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SBA: Economic Injury Disaster Loan available after recent disaster declaration

(The following is a press release from the Small Business Administration.)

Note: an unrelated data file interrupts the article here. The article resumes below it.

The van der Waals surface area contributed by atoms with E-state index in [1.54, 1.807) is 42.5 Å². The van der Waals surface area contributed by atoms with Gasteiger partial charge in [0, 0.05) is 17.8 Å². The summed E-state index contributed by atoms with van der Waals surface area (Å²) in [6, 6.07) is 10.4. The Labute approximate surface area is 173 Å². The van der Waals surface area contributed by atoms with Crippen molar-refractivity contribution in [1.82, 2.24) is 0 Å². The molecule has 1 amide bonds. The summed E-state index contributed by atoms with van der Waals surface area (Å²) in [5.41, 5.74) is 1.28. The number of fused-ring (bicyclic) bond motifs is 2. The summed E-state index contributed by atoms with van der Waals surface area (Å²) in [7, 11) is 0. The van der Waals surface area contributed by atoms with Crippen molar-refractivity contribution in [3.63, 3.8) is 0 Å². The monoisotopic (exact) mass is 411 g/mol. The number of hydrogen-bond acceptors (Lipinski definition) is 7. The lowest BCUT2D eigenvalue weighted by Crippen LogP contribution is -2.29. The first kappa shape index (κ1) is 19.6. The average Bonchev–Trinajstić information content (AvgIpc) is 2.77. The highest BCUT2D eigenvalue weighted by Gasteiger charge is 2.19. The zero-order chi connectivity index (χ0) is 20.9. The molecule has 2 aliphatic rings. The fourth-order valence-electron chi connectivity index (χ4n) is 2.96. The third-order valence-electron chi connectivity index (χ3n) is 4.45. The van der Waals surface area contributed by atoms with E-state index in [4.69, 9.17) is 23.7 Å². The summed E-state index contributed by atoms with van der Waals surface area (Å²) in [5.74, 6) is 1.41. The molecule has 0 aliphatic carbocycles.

The U.S. Small Business Administration announced today that Economic Injury Disaster Loans are available to small businesses, small agricultural cooperatives, small businesses engaged in aquaculture and private nonprofit organizations located in Mississippi as a result of rainfall and flooding from April 1 through June 30, 2018. The loans are available in the following counties: Adams, Alcorn, Benton, Calhoun, Carroll, Chickasaw, Clay, Coahoma, DeSoto, Forrest, Franklin, George, Greene, Grenada, Hancock, Harrison, Holmes, Humphreys, Issaquena, Itawamba, Jackson, Jefferson, Lafayette, Lee, Leflore, Lowndes, Marshall, Monroe, Noxubee, Oktibbeha, Panola, Pearl River, Perry, Pontotoc, Prentiss, Quitman, Sharkey, Stone, Sunflower, Tallahatchie, Tate, Tippah, Tishomingo, Tunica, Union, Warren, Washington, Wayne, Webster, Wilkinson, Yalobusha and Yazoo in Mississippi; Chicot, Crittenden, Lee and Phillips in Arkansas; and Concordia, East Carroll and Tensas parishes in Louisiana. “When the Secretary of Agriculture issues a disaster declaration to help farmers recover from damages and losses to crops, the Small Business Administration issues a declaration to eligible entities, affected by the same disaster,” said Kem Fleming, director of SBA’s Field Operations Center East. Under this declaration, the SBA’s Economic Injury Disaster Loan program is available to eligible farm-related and nonfarm-related entities that suffered financial losses as a direct result of this disaster. With the exception of aquaculture enterprises, SBA cannot provide disaster loans to agricultural producers, farmers and ranchers. The loan amount can be up to $2 million with interest rates of 2.5 percent for private nonprofit organizations of all sizes and 3.58 percent for small businesses, with terms up to 30 years. The SBA determines eligibility based on the size of the applicant, type of activity and its financial resources. Loan amounts and terms are set by the SBA and are based on each applicant’s financial condition. These working capital loans may be used to pay fixed debts, payroll, accounts payable, and other bills that could have been paid had the disaster not occurred. The loans are not intended to replace lost sales or profits. Applicants may apply online using the Electronic Loan Application (ELA) via SBA’s secure website at



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